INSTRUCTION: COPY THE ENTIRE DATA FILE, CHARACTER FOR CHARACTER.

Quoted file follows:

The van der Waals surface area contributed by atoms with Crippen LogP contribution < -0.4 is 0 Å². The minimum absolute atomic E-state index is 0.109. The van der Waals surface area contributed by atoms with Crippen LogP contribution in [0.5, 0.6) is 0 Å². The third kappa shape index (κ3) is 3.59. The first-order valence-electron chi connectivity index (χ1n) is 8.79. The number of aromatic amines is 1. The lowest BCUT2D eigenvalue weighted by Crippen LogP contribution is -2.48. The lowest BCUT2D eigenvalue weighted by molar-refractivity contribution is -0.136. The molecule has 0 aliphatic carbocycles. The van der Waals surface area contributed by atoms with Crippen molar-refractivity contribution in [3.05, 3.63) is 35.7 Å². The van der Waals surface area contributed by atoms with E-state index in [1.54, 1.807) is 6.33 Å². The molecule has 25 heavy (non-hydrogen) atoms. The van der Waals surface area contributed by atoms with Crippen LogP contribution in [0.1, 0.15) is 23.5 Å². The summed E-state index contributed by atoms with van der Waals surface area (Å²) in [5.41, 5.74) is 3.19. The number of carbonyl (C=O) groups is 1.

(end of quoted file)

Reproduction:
The van der Waals surface area contributed by atoms with Crippen LogP contribution < -0.4 is 0 Å². The minimum absolute atomic E-state index is 0.109. The van der Waals surface area contributed by atoms with Crippen LogP contribution in [0.5, 0.6) is 0 Å². The third kappa shape index (κ3) is 3.59. The first-order valence-electron chi connectivity index (χ1n) is 8.79. The number of aromatic amines is 1. The lowest BCUT2D eigenvalue weighted by Crippen LogP contribution is -2.48. The lowest BCUT2D eigenvalue weighted by molar-refractivity contribution is -0.136. The molecule has 0 aliphatic carbocycles. The van der Waals surface area contributed by atoms with Crippen molar-refractivity contribution in [3.05, 3.63) is 35.7 Å². The van der Waals surface area contributed by atoms with E-state index in [1.54, 1.807) is 6.33 Å². The molecule has 25 heavy (non-hydrogen) atoms. The van der Waals surface area contributed by atoms with Crippen LogP contribution in [0.1, 0.15) is 23.5 Å². The summed E-state index contributed by atoms with van der Waals surface area (Å²) in [5.41, 5.74) is 3.19. The number of carbonyl (C=O) groups is 1.